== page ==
This Day in History

Posted: Sunday, December 22, 2002

In Alaska

• In 1919, the trading store of the Sons of Norway in Petersburg was destroyed by fire.

• In 1939, every house in Barrow was quarantined due to a measles epidemic.

• In 1939, the population of Juneau was reported at 5,748. (In 1930, it was 4,043.)

• In 1944, the first serious wreck on the Alaska Railroad occurred 45 miles from Fairbanks and sent 11 to the hospital.

• In 1939, 15 cows arrived in Anchorage by air. They were the first of 45 cows being brought in by the Matanuska Valley Cooperative Association.

In the Nation

• In 1775, a Continental naval fleet was organized in the rebellious American colonies.

• In 1807, Congress passed the Embargo Act, designed to force peace between Britain and France by cutting off all trade with Europe.

• In 1864, during the Civil War, Union Gen. William T. Sherman sent a message to President Lincoln: "I beg to present you as a Christmas gift the city of Savannah."

• In 1944, during the Battle of the Bulge, U.S. Brig. Gen. Anthony C. McAuliffe reportedly replied "Nuts!" when the Germans demanded that the Americans surrender.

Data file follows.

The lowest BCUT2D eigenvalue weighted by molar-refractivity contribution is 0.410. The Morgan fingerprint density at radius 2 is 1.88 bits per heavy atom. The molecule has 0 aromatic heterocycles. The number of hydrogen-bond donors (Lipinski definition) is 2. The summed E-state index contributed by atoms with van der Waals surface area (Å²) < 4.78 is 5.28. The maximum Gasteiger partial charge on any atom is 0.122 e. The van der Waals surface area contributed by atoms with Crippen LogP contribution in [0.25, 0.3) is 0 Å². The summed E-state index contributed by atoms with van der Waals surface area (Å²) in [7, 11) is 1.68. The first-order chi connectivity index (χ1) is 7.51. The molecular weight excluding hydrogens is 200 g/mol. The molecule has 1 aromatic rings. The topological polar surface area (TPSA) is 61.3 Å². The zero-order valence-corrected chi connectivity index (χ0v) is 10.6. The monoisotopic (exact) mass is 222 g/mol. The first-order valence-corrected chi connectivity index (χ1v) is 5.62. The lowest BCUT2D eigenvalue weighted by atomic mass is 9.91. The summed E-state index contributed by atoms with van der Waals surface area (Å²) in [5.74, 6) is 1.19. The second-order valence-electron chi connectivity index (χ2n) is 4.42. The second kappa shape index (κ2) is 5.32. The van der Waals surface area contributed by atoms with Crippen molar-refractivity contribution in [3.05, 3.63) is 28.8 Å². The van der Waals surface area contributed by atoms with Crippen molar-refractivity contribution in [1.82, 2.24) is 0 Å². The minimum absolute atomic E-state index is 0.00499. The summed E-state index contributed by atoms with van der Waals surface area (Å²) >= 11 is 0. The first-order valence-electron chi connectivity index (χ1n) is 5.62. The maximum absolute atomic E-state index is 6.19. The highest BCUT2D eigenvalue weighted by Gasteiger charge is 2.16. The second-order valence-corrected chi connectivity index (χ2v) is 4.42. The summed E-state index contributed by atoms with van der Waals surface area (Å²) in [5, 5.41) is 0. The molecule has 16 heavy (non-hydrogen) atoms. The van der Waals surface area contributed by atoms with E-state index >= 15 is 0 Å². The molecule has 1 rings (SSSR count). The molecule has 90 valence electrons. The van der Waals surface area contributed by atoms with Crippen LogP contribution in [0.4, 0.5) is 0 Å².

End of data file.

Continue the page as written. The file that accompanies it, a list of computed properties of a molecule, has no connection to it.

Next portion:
• In 1984, New York City resident Bernhard Goetz shot four black youths on a Manhattan subway, claiming they were about to rob him.

• In 1992, President-elect Clinton chose Warren Christopher to be his secretary of state, and tapped Les Aspin as defense secretary.

• In 1997, actress Hunter Tylo, whose pregnancy got her fired from steamy TV soap "Melrose Place," was awarded $4.9 million by jurors for wrongful termination.

In the World

• In 1894, French army officer Alfred Dreyfus was convicted of treason in a court-martial that triggered worldwide charges of anti-Semitism. (Dreyfus was vindicated eventually.)

• In 1941, British Prime Minister Winston Churchill arrived in Washington for a wartime conference with President Roosevelt.

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